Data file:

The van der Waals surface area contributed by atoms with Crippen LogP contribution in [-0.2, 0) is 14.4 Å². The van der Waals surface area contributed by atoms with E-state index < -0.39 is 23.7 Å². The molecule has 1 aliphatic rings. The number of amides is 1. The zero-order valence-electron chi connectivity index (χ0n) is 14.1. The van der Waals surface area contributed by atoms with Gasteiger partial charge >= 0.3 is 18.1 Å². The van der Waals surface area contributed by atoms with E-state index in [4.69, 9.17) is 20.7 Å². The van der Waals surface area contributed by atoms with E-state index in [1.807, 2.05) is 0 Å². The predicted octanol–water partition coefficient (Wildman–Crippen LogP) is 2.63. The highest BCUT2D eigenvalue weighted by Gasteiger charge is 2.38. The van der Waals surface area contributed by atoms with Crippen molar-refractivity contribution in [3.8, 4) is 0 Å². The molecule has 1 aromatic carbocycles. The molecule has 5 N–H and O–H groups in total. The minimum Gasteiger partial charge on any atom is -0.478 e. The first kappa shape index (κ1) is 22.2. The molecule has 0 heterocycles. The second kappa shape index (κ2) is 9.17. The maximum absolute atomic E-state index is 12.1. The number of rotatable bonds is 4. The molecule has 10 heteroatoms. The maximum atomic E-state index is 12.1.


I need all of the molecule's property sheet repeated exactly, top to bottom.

The van der Waals surface area contributed by atoms with Crippen LogP contribution in [-0.2, 0) is 14.4 Å². The van der Waals surface area contributed by atoms with E-state index < -0.39 is 23.7 Å². The molecule has 1 aliphatic rings. The number of amides is 1. The zero-order valence-electron chi connectivity index (χ0n) is 14.1. The van der Waals surface area contributed by atoms with Gasteiger partial charge >= 0.3 is 18.1 Å². The van der Waals surface area contributed by atoms with E-state index in [4.69, 9.17) is 20.7 Å². The van der Waals surface area contributed by atoms with E-state index in [1.807, 2.05) is 0 Å². The predicted octanol–water partition coefficient (Wildman–Crippen LogP) is 2.63. The highest BCUT2D eigenvalue weighted by Gasteiger charge is 2.38. The van der Waals surface area contributed by atoms with Crippen molar-refractivity contribution in [3.8, 4) is 0 Å². The molecule has 1 aromatic carbocycles. The molecule has 5 N–H and O–H groups in total. The minimum Gasteiger partial charge on any atom is -0.478 e. The first kappa shape index (κ1) is 22.2. The molecule has 0 heterocycles. The second kappa shape index (κ2) is 9.17. The maximum absolute atomic E-state index is 12.1. The number of rotatable bonds is 4. The molecule has 10 heteroatoms. The maximum atomic E-state index is 12.1.